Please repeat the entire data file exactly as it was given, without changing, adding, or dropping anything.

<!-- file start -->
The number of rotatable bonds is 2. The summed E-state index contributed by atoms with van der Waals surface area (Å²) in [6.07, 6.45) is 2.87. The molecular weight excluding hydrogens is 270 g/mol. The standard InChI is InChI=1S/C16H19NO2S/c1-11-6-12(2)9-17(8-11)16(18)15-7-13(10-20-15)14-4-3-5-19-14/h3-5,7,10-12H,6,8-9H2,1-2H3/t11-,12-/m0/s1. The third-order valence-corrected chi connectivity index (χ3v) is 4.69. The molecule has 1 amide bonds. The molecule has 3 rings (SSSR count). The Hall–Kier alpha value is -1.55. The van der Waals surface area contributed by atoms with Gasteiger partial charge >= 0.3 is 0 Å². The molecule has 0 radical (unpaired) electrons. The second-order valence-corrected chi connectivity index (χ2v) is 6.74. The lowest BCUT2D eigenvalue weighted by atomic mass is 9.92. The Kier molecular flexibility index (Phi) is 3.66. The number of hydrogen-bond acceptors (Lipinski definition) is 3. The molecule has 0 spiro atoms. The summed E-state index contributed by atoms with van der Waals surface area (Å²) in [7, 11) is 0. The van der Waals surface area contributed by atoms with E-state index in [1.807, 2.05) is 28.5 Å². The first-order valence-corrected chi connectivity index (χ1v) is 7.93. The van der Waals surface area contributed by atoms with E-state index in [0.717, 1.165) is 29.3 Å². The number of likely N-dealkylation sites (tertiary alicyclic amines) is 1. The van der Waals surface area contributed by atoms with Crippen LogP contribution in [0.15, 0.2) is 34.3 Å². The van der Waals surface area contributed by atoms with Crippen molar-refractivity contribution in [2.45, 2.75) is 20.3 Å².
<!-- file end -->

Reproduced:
The number of rotatable bonds is 2. The summed E-state index contributed by atoms with van der Waals surface area (Å²) in [6.07, 6.45) is 2.87. The molecular weight excluding hydrogens is 270 g/mol. The standard InChI is InChI=1S/C16H19NO2S/c1-11-6-12(2)9-17(8-11)16(18)15-7-13(10-20-15)14-4-3-5-19-14/h3-5,7,10-12H,6,8-9H2,1-2H3/t11-,12-/m0/s1. The third-order valence-corrected chi connectivity index (χ3v) is 4.69. The molecule has 1 amide bonds. The molecule has 3 rings (SSSR count). The Hall–Kier alpha value is -1.55. The van der Waals surface area contributed by atoms with Gasteiger partial charge >= 0.3 is 0 Å². The molecule has 0 radical (unpaired) electrons. The second-order valence-corrected chi connectivity index (χ2v) is 6.74. The lowest BCUT2D eigenvalue weighted by atomic mass is 9.92. The Kier molecular flexibility index (Phi) is 3.66. The number of hydrogen-bond acceptors (Lipinski definition) is 3. The molecule has 0 spiro atoms. The summed E-state index contributed by atoms with van der Waals surface area (Å²) in [7, 11) is 0. The van der Waals surface area contributed by atoms with E-state index in [1.807, 2.05) is 28.5 Å². The first-order valence-corrected chi connectivity index (χ1v) is 7.93. The van der Waals surface area contributed by atoms with E-state index in [0.717, 1.165) is 29.3 Å². The number of likely N-dealkylation sites (tertiary alicyclic amines) is 1. The van der Waals surface area contributed by atoms with Crippen LogP contribution in [0.15, 0.2) is 34.3 Å². The van der Waals surface area contributed by atoms with Crippen molar-refractivity contribution in [2.45, 2.75) is 20.3 Å².